Oil up at 2-year peak on jobs data, dollar curbs rise

By Robert Gibbons

NEW YORK (BestGrowthStock) – Oil prices rose to a two-year peak on Friday, posting a fifth straight gain after a seesaw session as support from a stronger-than-expected U.S. jobs report offset a rebound by the dollar.

U.S. crude oil prices pushed to an intraday peak above $87 a barrel ahead of the nonfarm payrolls report, when the dollar was weaker as the appeal of commodities continued to be boosted by this week’s Federal Reserve moves to boost the economy.

The dollar rallied on the surprisingly strong jobs report, having been under pressure after the Federal Reserve on Wednesday committed to buying $600 billion in government bonds to bolster a faltering recovery.

U.S. crude for December delivery rose 36 cents to settle at $86.85 a barrel, the highest close since October 2008. Friday’s $87.43 peak reached in post-settlement trading was the highest price since $89.82 was struck intraday on October 9, 2008.

Prices rose $5.42, or 6.6 percent, for the week, the biggest percentage gain since the week to February 19. Total crude trading volume was lackluster, at 501,000 lots with less than an hour of trading left on Friday, nearly 25 percent below the 250-day average.

In London, ICE December Brent crude rose 11 cents to settle at $88.11.

“The dollar’s bounce limited the boost from the jobs report and prices had moved up so much this week the market seemed to be taking a breather,” said Chris Dillman, analyst at Tradition Energy in Stamford, Connecticut.

U.S. nonfarm payrolls in October posted the first increase since May, rising 151,000 — more than double the expected 60,000 rise. But the unemployment rate was unchanged at 9.6 percent.

The dollar rebounded from an 11-month low hit on Thursday against a basket of currencies (.DXY: ) and the euro slipped versus the greenback.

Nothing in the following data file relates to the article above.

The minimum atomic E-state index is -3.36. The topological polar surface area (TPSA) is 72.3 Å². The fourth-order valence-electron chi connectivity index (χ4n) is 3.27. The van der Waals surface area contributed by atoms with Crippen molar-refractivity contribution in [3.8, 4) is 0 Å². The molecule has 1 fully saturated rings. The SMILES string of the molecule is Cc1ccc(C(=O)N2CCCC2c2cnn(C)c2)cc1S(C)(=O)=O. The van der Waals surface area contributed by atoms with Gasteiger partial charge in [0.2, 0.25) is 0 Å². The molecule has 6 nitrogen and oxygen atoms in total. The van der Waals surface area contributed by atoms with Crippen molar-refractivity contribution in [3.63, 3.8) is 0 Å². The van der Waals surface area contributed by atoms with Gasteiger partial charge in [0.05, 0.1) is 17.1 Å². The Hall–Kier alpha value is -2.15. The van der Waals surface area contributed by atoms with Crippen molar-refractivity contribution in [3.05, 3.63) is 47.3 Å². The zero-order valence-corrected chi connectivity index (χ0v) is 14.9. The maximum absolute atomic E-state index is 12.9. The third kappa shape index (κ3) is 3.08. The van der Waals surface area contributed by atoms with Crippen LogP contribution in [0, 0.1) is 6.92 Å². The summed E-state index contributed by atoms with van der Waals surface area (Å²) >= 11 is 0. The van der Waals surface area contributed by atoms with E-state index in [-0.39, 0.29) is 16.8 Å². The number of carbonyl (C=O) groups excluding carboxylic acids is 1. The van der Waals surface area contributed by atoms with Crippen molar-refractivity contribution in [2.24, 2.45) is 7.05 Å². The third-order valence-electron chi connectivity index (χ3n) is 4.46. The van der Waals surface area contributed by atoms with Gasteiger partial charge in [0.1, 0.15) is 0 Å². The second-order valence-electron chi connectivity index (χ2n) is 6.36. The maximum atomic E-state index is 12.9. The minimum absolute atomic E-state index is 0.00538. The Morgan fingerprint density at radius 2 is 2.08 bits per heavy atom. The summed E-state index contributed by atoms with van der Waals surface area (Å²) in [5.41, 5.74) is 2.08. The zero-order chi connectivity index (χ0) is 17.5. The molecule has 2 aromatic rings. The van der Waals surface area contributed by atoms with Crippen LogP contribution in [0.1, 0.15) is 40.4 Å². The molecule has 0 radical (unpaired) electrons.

U.S. stock indexes ended slightly higher, but up a fifth straight week and posting strong weekly gains. (.N: )

Oil prices have recovered much of the ground lost between a July 2008 record high of $147.27 a barrel and the December 2008 low of $32.40 hit during the recession.

Oil also received a boost this week when Saudi Arabia’s oil minister Ali al-Naimi and other OPEC member officials said $90 crude oil would be tolerated by consumers.

Investors took the remarks as a signal OPEC would not send more barrels into the market to dampen prices that got too far above $80 a barrel, a change from previous indications.

The dollar’s slide also had concerned producers as the value of greenbacks received for dollar-denominated oil diminished even as prices for other commodities bought by OPEC producing countries, like grains, were on the rise.

A weak dollar also can lift oil prices because it attracts investment from foreign exchange market (Read more about international currency trading. )s seeking better returns.

Money managers raised net long crude positions on the New York Mercantile Exchange in the week to November 2 to their highest level since April, the U.S. Commodity Futures Trading Commission said on Friday.

JP Morgan on Thursday raised its price forecast for U.S. crude in 2011 by more than $7 to $89.75 a barrel, and lifted by $2 its expectations for Brent. But other analysts have noted that oil’s fundamentals have not recovered to pre-financial crisis levels and cautioned about the rally’s sustainability.

“Although we are up again as of this writing in a number of commodity markets, including energy, we have trouble seeing how much longer the current run can extend to, given that at some point, higher commodity prices will lead to even higher inflation and interest rates in emerging countries,” MF Global said in a research note.

(Additional reporting by Gene Ramos in New York, Alejandro Barbajosa in Singapore and Ikuko Kurahone and Zaida Espana in London; Editing by David Gregorio)

Oil up at 2-year peak on jobs data, dollar curbs rise